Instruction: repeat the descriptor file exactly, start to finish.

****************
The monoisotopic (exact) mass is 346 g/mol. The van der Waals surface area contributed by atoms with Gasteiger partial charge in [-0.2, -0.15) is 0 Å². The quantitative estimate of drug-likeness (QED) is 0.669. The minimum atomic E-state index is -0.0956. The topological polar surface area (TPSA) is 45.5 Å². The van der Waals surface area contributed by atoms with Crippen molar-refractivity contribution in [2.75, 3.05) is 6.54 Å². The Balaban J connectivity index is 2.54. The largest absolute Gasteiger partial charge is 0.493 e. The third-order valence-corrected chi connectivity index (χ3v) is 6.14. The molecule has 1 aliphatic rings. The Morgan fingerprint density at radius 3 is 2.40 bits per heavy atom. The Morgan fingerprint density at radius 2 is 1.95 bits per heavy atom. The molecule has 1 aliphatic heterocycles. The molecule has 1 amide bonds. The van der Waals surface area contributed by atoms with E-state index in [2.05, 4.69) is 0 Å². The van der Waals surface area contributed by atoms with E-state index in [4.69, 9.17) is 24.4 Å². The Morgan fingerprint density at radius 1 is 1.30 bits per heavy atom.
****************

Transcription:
The monoisotopic (exact) mass is 346 g/mol. The van der Waals surface area contributed by atoms with Gasteiger partial charge in [-0.2, -0.15) is 0 Å². The quantitative estimate of drug-likeness (QED) is 0.669. The minimum atomic E-state index is -0.0956. The topological polar surface area (TPSA) is 45.5 Å². The van der Waals surface area contributed by atoms with Crippen molar-refractivity contribution in [2.75, 3.05) is 6.54 Å². The Balaban J connectivity index is 2.54. The largest absolute Gasteiger partial charge is 0.493 e. The third-order valence-corrected chi connectivity index (χ3v) is 6.14. The molecule has 1 aliphatic rings. The Morgan fingerprint density at radius 3 is 2.40 bits per heavy atom. The Morgan fingerprint density at radius 2 is 1.95 bits per heavy atom. The molecule has 1 aliphatic heterocycles. The molecule has 1 amide bonds. The van der Waals surface area contributed by atoms with E-state index in [2.05, 4.69) is 0 Å². The van der Waals surface area contributed by atoms with E-state index in [4.69, 9.17) is 24.4 Å². The Morgan fingerprint density at radius 1 is 1.30 bits per heavy atom.